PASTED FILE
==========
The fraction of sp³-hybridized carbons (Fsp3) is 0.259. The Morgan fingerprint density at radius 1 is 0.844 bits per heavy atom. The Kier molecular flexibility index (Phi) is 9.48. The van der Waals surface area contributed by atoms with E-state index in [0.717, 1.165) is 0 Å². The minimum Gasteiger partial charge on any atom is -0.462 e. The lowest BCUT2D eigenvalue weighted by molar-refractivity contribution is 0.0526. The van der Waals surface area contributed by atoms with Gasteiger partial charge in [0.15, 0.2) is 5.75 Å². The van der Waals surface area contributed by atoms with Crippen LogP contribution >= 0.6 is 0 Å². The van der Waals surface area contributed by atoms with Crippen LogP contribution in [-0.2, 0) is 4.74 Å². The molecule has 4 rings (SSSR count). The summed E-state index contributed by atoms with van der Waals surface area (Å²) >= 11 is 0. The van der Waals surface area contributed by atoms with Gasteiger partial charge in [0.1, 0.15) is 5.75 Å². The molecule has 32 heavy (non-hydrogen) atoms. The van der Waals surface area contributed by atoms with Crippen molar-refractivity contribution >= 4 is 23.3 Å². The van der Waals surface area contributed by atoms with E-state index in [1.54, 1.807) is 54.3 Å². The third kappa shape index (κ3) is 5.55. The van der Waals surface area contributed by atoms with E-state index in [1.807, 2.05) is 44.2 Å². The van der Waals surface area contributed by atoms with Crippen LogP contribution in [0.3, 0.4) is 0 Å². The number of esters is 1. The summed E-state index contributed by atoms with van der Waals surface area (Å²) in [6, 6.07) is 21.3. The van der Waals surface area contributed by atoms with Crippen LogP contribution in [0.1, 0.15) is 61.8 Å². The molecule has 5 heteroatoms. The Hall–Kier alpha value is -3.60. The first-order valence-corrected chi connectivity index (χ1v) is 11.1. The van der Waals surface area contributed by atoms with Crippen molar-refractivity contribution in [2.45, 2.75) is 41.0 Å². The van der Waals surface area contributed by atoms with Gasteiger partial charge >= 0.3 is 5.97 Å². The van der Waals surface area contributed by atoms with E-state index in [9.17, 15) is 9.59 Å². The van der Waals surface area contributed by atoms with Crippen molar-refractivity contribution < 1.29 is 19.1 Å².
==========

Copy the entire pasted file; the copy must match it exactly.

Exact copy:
The fraction of sp³-hybridized carbons (Fsp3) is 0.259. The Morgan fingerprint density at radius 1 is 0.844 bits per heavy atom. The Kier molecular flexibility index (Phi) is 9.48. The van der Waals surface area contributed by atoms with E-state index in [0.717, 1.165) is 0 Å². The minimum Gasteiger partial charge on any atom is -0.462 e. The lowest BCUT2D eigenvalue weighted by molar-refractivity contribution is 0.0526. The van der Waals surface area contributed by atoms with Gasteiger partial charge in [0.15, 0.2) is 5.75 Å². The van der Waals surface area contributed by atoms with Crippen LogP contribution >= 0.6 is 0 Å². The van der Waals surface area contributed by atoms with Crippen LogP contribution in [-0.2, 0) is 4.74 Å². The molecule has 4 rings (SSSR count). The summed E-state index contributed by atoms with van der Waals surface area (Å²) >= 11 is 0. The van der Waals surface area contributed by atoms with Gasteiger partial charge in [0.1, 0.15) is 5.75 Å². The molecule has 32 heavy (non-hydrogen) atoms. The van der Waals surface area contributed by atoms with Crippen molar-refractivity contribution >= 4 is 23.3 Å². The van der Waals surface area contributed by atoms with E-state index in [1.54, 1.807) is 54.3 Å². The third kappa shape index (κ3) is 5.55. The van der Waals surface area contributed by atoms with E-state index in [1.807, 2.05) is 44.2 Å². The van der Waals surface area contributed by atoms with Crippen LogP contribution in [0.3, 0.4) is 0 Å². The number of esters is 1. The summed E-state index contributed by atoms with van der Waals surface area (Å²) in [6, 6.07) is 21.3. The van der Waals surface area contributed by atoms with Crippen LogP contribution in [0.1, 0.15) is 61.8 Å². The molecule has 5 heteroatoms. The Hall–Kier alpha value is -3.60. The first-order valence-corrected chi connectivity index (χ1v) is 11.1. The van der Waals surface area contributed by atoms with Crippen molar-refractivity contribution in [2.45, 2.75) is 41.0 Å². The van der Waals surface area contributed by atoms with Gasteiger partial charge >= 0.3 is 5.97 Å². The van der Waals surface area contributed by atoms with E-state index in [9.17, 15) is 9.59 Å². The van der Waals surface area contributed by atoms with Crippen molar-refractivity contribution < 1.29 is 19.1 Å².